Yellowstone Cougar Project

Project Overview

The Yellowstone Cougar Project monitors Yellowstone’s top feline predator — the elusive cougar — by integrating year-round field work with cutting-edge tools. This project aims to understand population trends, predation patterns, habitat selection, and behavior using tools like GPS accelerometer collars, remote cameras, and noninvasive genetic surveys. This knowledge helps answer questions regarding the role cougars play in predator-prey dynamics, competition with wolves and bears, and how Yellowstone’s predator diversity influences the Park’s ecology. There are few places left to truly understand how carnivores coexist, compete, interact, and impact their ecosystem.

Fast Facts

  • The cougar (Puma concolor) is also referred to as a mountain lion, catamount, or panther.

  • Up to 45 cougars currently inhabit northern Yellowstone.

  • Litters range from three–four kittens; 50% survive first year.

  • Prey primarily on elk and mule deer, plus smaller mammals, especially marmots.


Cougars, along with wolves, were killed throughout the U.S. as part of predator removal campaigns in the early 1900s. Cougars were eliminated from the park around the same time wolves were in the 1930s, but the species overall survived in the West. Working in their favor were the large cat’s secretive nature and preference for rugged terrain where they are difficult to detect.

The cougar is one of the largest cats in North America and native to the Greater Yellowstone. They are rarely seen, but Yellowstone contains the perfect habitat for cougars. After a 50-year absence, they reestablished a viable, year-round population in northern Yellowstone in the 1980s. This natural reestablishment occurred during a period of high elk abundance and wolf absence, resulting in relatively rapid population growth. With the cougars’ homecoming, in addition to wolf re-introduction in the mid-1990s, Yellowstone returned to being an intact ecosystem with all its native, large carnivores back on the landscape.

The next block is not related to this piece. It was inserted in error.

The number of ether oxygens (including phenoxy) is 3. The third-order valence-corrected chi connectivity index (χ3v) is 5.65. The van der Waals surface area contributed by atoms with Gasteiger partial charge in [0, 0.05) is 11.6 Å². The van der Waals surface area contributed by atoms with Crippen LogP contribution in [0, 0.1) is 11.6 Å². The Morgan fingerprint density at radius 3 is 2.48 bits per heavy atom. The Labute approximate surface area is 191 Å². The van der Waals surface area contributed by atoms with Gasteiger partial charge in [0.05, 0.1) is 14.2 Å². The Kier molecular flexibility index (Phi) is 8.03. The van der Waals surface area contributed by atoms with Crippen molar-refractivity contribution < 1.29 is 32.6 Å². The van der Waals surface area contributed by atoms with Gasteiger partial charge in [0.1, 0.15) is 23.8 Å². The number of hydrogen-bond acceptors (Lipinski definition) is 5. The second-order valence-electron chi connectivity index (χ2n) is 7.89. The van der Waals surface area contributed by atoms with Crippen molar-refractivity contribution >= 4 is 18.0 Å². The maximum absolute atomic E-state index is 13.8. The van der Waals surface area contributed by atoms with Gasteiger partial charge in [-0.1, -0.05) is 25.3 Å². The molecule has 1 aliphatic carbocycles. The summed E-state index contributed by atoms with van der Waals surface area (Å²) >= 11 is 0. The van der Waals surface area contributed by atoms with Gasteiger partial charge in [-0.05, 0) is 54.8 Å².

• Biologist collaring a Yellowstone cougar.


  • The project has established a remote camera grid of 67 stations with 136 remote cameras for monitoring throughout northern Yellowstone to aid in population estimation.
  • GPS-collared cougars, snow tracking, and genetic surveys continue to provide periodic population estimates for Yellowstone.
  • GPS collars have built-in accelerometers that allow biologists to measure fine-scale behaviors such as hunting, feeding, and traveling, as well as the ability to measure energetic expenditures of cougars. Project lead Dan Stahler has referred to these accelerometers as “fit bits for cougars.”
  • The team studies predation patterns, track reproductive success, and interactions with other species.

How You Can Help

Since 2014, Yellowstone Forever has provided the primary support for the Yellowstone Cougar Project. The Yellowstone Cougar Project relies on donations from Yellowstone Forever’s members and corporate partners to supply the technology and support the skilled field staff needed to complete this crucial research and fund the project.

Ongoing support is critical to the efficacy of the Cougar Project and our understanding of these remarkable animals.

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